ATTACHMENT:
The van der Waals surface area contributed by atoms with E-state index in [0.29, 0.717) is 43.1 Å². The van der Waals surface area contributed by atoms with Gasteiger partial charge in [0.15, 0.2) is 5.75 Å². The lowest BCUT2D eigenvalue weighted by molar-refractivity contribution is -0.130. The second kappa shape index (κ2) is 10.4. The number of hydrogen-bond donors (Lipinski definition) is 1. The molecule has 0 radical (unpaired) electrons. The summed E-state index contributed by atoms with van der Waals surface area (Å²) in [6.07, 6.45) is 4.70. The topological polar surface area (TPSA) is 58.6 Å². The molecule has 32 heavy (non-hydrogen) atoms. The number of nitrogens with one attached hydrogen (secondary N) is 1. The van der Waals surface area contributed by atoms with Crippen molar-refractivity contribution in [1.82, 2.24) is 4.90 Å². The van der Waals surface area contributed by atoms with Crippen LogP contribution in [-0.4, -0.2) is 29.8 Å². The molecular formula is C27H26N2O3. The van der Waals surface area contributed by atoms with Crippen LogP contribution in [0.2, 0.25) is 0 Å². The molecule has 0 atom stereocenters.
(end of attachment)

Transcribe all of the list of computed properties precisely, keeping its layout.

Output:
The van der Waals surface area contributed by atoms with E-state index in [0.29, 0.717) is 43.1 Å². The van der Waals surface area contributed by atoms with Gasteiger partial charge in [0.15, 0.2) is 5.75 Å². The lowest BCUT2D eigenvalue weighted by molar-refractivity contribution is -0.130. The second kappa shape index (κ2) is 10.4. The number of hydrogen-bond donors (Lipinski definition) is 1. The molecule has 0 radical (unpaired) electrons. The summed E-state index contributed by atoms with van der Waals surface area (Å²) in [6.07, 6.45) is 4.70. The topological polar surface area (TPSA) is 58.6 Å². The molecule has 32 heavy (non-hydrogen) atoms. The number of nitrogens with one attached hydrogen (secondary N) is 1. The van der Waals surface area contributed by atoms with Crippen molar-refractivity contribution in [1.82, 2.24) is 4.90 Å². The van der Waals surface area contributed by atoms with Crippen LogP contribution in [-0.4, -0.2) is 29.8 Å². The molecular formula is C27H26N2O3. The van der Waals surface area contributed by atoms with Crippen LogP contribution in [0.2, 0.25) is 0 Å². The molecule has 0 atom stereocenters.